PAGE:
In the fall of 2018, a friend gave me first dibs on a few items he’d earmarked for eBay. Among them was an 80%-full bottle of Polo fragrance he’d noted was an “older formula,” though he was unsure of its exact vintage. For $25 it was mine, and I soon received a small green flask with a brass-colored stopper in the mail.
Inside was a strange, potent scent completely unlike the spicy-sweet Polo Black I’d worn in college. In fact, it was totally alien to my 27-year-old sense of smell: a dark, dank masculine eau de toilette that felt equal parts forest floor, leather armchair and freshly Pine-Sol’d high school gym. It was weird, and I loved it (my then-girlfriend disagreed but married me nonetheless),
Sometime after I’d begun dipping into the bottle, I visited my local Ralph Lauren store and saw the same green vessel (minus years of wear) sitting on the fragrance counter. I applied it to my wrists, and discerned that it was not at all like the juice back home. While still dark and masculine — smoky and piney, like an ashtray left in the woods — it didn’t have that same weird, wet, green note that characterized mine.
It didn’t take long for me to realize that the scent launched in 1978 as Polo — but often referred to as “Polo Green” after the color of its packaging — had undergone many reformulations over the decades. Fragrance-nerd websites like BaseNotes have threads dedicated to the scent that run on for dozens of pages, where obsessives share notes on how to date a given bottle’s production year based on barcodes, and speculate on how many bottles of “vintage era” Polo remain.
You can learn a great deal from strangers on the internet, but at the end of the day, that’s what they remain. Seeking an expert, I rang up Laird Mackintosh, the Canadian actor behind the popular re-selling account @vintageprl. Luckily, I learned that his knowledge of Polo lore extended to its fragrances, and was soon brought up to speed on Polo’s origins and its various “eras.”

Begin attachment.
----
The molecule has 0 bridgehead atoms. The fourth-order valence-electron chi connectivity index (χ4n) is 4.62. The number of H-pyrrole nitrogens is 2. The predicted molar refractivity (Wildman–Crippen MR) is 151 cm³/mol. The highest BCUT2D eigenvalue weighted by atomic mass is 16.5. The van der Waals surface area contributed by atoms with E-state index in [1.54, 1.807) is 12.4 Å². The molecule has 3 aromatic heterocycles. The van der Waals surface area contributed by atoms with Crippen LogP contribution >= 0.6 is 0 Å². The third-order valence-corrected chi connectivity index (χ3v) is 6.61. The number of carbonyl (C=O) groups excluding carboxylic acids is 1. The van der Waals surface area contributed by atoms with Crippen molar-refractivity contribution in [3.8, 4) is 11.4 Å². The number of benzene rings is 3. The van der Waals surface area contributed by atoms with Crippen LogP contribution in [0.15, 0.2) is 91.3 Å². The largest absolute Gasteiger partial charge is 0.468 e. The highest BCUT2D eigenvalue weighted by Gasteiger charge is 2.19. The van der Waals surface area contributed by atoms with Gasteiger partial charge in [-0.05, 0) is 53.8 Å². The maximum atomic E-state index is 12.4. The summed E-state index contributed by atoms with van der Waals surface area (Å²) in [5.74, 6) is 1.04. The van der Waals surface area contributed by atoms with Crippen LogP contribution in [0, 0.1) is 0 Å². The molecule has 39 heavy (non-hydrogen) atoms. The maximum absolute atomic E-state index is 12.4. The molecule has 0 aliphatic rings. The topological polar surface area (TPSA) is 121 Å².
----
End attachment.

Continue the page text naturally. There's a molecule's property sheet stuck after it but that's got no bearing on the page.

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The story begins in 1976, when Ralph Lauren decided to enter the fragrance business almost 10 years after establishing his clothing brand. Though courted by the likes of Estée Lauder, Lauren landed on a strange bedfellow for his first foray into scent: Warner Communications. Together, the designer and the media conglomerate formed their own company, Warner/Lauren Ltd., which bore fruit in 1978 with the simultaneous launch of Polo for men and Lauren for women.
Warner/Lauren would continue to make Polo until 1984, when Warner Communication’s poor investments — including a failed gambit on Atari — saw it sold to Cosmair, which was then the American subdivision of French cosmetic giant L’Oreal. Cosmair produced the scent until 2000, when Cosmair itself was folded back into L’Oreal, which continues to make Polo fragrances today under the name Luxury Products, LLC.
Throughout these three “eras,” Polo’s look has remained virtually unchanged. Bottles belonging to the Warner/Cosmair years—sometimes collectively categorized as the “vintage era” — may be identified by their bottom sticker. In the case of a Warner bottle it will read “Warner/Lauren LTD.,” while a Cosmair declares “Cosmair Inc.” in smaller font.
Or more subjectively, they can be differentiated by scent. In Mackintosh’s view, there isn’t a great gulf between the Warner and Cosmair bottlings. Each are characterized by a green scent he identifies as “wet moss,” while the modern-era fragrance is brighter and pinier, and in his view, a bit more synthetic-smelling.